Our FORS2 observations suffer from significant systematic effects, showing percent level variations in both the broad-band and spectroscopic light curves. The exact cause(s) of the systematics is unknown, but the most likely culprit is the LADC, or some other spatial variation in the throughput early in the optical path. Luckily, the observed systematics are predominantly common-mode, i.e. they are invariant with wavelength to first order. We use this fact to extract a systematics model from the broad-band (‘white’) light curves, and use this to correct the spectroscopic light curves prior to extracting the transmission spectrum.

The FORS2 observations are consistent with the HST/STIS results and confirm the presence of a cloud-deck in the atmosphere of WASP-31b, owing to the flat spectrum across most of the optical range, and the lack of broad Na and/or K pressure broadened wings. We do not unambiguously detect the presence of Rayleigh scattering from the FORS2 observations alone. We also cannot reproduce the large K absorption reported in Sing et al. (2015), either using high-resolution channels in the transmission spectrum, or from differential light curves. As the K feature falls within a strong telluric O band, the FORS2 data do not conclusively rule out a strong K core in WASP-31b.

We also re-analysed the HST/STIS data using a Gaussian process model, finding consistent results with Sing et al. (2015), only with slightly larger uncertainties. Our combined analysis confirms the overall picture from Sing et al. (2015), that of a Rayleigh scattering haze dominating the opacity at short wavelengths, and a cloud-deck dominating at longer wavelengths. Our GP model detects excess absorption around the K feature, although with a larger uncertainty and slightly lower amplitude, resulting in a reduced detection significance of  2.5 , and  2.2  when combined with the FORS2 data.

The combined FORS2 and STIS transmission spectrum therefore only shows tentative evidence for K absorption, and the low-significance detection from the STIS data could be interpreted as a statistical fluctuation. We therefore cannot confirm the sub-solar Na/K abundance inferred by Sing et al. (2015). However, the interpretation of our narrow-band results depends on the choice of systematics models applied to the STIS data (Linear-basis models vs Gaussian processes), and on the impact of the O telluric absorption on the K feature, which is difficult to definitively quantify. Our results therefore raise some doubts on the interpretation of narrow-band features in low-resolution spectra of hot-Jupiters. Nonetheless, the overall agreement of the broad-band FORS2 and STIS spectra, combined with our previous results from Nikolov et al. (2016), is a powerful demonstration of the stability of both instruments, and in our current interpretation of scattering signatures in hot-Jupiters (e.g. Sing et al., 2016). Resolving the discrepancy of the K feature will require further observations, preferably at higher-resolution.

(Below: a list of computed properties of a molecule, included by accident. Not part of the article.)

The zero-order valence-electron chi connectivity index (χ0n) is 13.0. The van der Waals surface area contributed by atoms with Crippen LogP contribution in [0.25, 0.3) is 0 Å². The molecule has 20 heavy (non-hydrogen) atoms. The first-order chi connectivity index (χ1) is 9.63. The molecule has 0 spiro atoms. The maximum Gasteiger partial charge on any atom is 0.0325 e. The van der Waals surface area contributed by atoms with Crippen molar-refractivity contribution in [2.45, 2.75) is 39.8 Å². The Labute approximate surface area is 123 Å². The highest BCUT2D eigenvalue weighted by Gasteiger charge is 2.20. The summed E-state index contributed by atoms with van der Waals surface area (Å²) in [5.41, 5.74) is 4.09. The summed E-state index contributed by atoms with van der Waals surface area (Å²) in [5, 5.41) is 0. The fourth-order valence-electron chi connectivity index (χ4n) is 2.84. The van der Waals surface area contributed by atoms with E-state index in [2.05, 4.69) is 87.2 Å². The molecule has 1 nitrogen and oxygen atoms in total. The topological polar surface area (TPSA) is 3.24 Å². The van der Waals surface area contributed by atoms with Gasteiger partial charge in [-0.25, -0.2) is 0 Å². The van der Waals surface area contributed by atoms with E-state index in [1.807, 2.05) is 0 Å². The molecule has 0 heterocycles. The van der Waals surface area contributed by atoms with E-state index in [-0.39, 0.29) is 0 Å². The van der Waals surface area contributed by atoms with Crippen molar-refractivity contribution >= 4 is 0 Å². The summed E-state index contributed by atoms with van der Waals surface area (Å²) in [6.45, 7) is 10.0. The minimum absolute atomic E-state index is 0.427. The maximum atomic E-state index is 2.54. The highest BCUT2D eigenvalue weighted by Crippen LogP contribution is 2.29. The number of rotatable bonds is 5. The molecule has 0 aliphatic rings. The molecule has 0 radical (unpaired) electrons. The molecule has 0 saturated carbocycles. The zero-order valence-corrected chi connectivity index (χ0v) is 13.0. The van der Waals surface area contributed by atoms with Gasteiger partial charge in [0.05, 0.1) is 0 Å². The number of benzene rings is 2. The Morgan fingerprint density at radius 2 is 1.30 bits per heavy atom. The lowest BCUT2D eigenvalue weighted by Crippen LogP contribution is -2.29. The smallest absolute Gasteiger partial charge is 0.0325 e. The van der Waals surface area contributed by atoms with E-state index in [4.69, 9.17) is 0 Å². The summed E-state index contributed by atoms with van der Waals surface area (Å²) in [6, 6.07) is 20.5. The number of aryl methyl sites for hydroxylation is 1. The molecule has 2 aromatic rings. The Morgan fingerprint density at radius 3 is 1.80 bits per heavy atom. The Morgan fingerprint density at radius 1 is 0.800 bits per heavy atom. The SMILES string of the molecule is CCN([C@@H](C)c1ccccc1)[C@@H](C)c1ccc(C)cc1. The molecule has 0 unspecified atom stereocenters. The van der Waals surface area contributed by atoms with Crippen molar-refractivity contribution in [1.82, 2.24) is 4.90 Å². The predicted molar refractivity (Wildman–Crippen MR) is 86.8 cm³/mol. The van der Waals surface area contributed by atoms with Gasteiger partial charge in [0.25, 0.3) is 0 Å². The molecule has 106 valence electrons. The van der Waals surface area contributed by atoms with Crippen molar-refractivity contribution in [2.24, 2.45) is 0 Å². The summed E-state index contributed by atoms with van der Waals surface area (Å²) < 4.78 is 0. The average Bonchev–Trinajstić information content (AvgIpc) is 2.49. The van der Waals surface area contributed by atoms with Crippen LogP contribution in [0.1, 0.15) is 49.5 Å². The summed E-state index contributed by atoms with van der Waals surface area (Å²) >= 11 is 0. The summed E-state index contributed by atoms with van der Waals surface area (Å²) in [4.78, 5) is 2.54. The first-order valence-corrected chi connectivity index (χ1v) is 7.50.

Acknowledgements

This work is based on observations collected at the European Organisation for Astronomical Research in the Southern Hemisphere under ESO programme 096.C-0765. N. P. G. gratefully acknowledges support from the Royal Society in the form of a University Research Fellowship. N. N, D. K. S, and T. M. E. acknowledge funding from the European Research Council under the European Unions Seventh Framework Programme (FP7/2007-2013) / ERC grant agreement no. 336792. J. K. B. is supported by a Royal Astronomical Society Research Fellowship. P.A.W. acknowledges the support of the French Agence Nationale de la Recherche (ANR), under program ANR-12-BS05-0012 ‘Exo-Atmos’. We are grateful to the developers of the NumPy, SciPy, Matplotlib, iPython and Astropy packages, which were used extensively in this work (Jones et al., 01; Hunter, 2007; Pérez & Granger, 2007; Astropy Collaboration et al., 2013).

Footnotes

  1. pubyear: 2016
  2. pagerange: VLT/FORS2 comparative transmission spectroscopy II: confirmation of a cloud-deck and Rayleigh scattering in WASP-31b, but no potassium?VLT/FORS2 comparative transmission spectroscopy II: confirmation of a cloud-deck and Rayleigh scattering in WASP-31b, but no potassium?
  3. IRAF is distributed by the National Optical Astronomy Observatory, which is operated by the Association of Universities for Research in Astronomy (AURA) under cooperative agreement with the National Science Foundation
  4. PyRAF is a product of the Space Telescope Science Institute, which is operated by AURA for NASA
  5. For a textbook level introduction see Rasmussen & Williams (2006), or Bishop (2006) for a more general introduction in the context of Bayesian inference.
  6. as implemented in the SciPy package, based on Storn & Price (1997)
  7. In this case we used a GP with a squared exponential kernel, but the exact nature of the interpolating function has little impact.
  8. as implemented in SciPy
  9. This could be improved by using the blue-sensitive CCD, but this is only available in visitor mode.

References

  1. Akaike H., 1974, IEEE Transactions on Automatic Control, 19, 716
  2. Anderson D. R., et al., 2011, \aap, 531, A60
  3. Appenzeller I., et al., 1998, The Messenger, 94, 1
  4. Astropy Collaboration et al., 2013, \aap, 558, A33
  5. Barstow J. K., Aigrain S., Irwin P. G. J., Sing D. K., 2017, \apj, 834, 50
  6. Bean J. L., Miller-Ricci Kempton E., Homeier D., 2010, \nat, 468, 669
  7. Bean J. L., et al., 2011, \apj, 743, 92
  8. Berta Z. K., et al., 2012, \apj, 747, 35
  9. Bishop C. M., 2006, Pattern Recognition and Machine Learning. Springer
  10. Boffin H., et al., 2015, The Messenger, 159, 6
  11. Boffin H. M. J., et al., 2016, \procspie, 9908, 99082B
  12. Brown T. M., 2001, \apj, 553, 1006